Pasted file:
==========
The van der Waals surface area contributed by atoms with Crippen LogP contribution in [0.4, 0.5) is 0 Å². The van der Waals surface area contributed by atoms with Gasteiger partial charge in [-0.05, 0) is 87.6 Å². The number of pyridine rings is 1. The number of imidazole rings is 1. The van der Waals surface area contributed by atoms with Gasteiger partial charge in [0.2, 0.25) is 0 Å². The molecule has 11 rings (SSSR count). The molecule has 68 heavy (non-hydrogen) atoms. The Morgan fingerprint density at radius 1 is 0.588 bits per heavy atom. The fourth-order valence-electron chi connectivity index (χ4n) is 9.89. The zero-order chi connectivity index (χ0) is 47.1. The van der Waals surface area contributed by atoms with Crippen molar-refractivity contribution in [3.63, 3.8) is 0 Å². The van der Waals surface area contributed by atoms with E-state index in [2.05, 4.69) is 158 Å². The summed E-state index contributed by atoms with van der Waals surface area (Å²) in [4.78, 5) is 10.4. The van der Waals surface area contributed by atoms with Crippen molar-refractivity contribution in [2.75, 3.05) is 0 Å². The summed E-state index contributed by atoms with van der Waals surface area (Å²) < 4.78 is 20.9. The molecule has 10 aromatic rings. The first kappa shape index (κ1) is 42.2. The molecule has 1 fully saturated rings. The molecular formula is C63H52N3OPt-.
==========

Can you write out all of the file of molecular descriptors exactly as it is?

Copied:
The van der Waals surface area contributed by atoms with Crippen LogP contribution in [0.4, 0.5) is 0 Å². The van der Waals surface area contributed by atoms with Gasteiger partial charge in [-0.05, 0) is 87.6 Å². The number of pyridine rings is 1. The number of imidazole rings is 1. The van der Waals surface area contributed by atoms with Gasteiger partial charge in [0.2, 0.25) is 0 Å². The molecule has 11 rings (SSSR count). The molecule has 68 heavy (non-hydrogen) atoms. The Morgan fingerprint density at radius 1 is 0.588 bits per heavy atom. The fourth-order valence-electron chi connectivity index (χ4n) is 9.89. The zero-order chi connectivity index (χ0) is 47.1. The van der Waals surface area contributed by atoms with Crippen molar-refractivity contribution in [3.63, 3.8) is 0 Å². The van der Waals surface area contributed by atoms with E-state index in [2.05, 4.69) is 158 Å². The summed E-state index contributed by atoms with van der Waals surface area (Å²) in [4.78, 5) is 10.4. The van der Waals surface area contributed by atoms with Crippen molar-refractivity contribution in [2.75, 3.05) is 0 Å². The summed E-state index contributed by atoms with van der Waals surface area (Å²) < 4.78 is 20.9. The molecule has 10 aromatic rings. The first kappa shape index (κ1) is 42.2. The molecule has 1 fully saturated rings. The molecular formula is C63H52N3OPt-.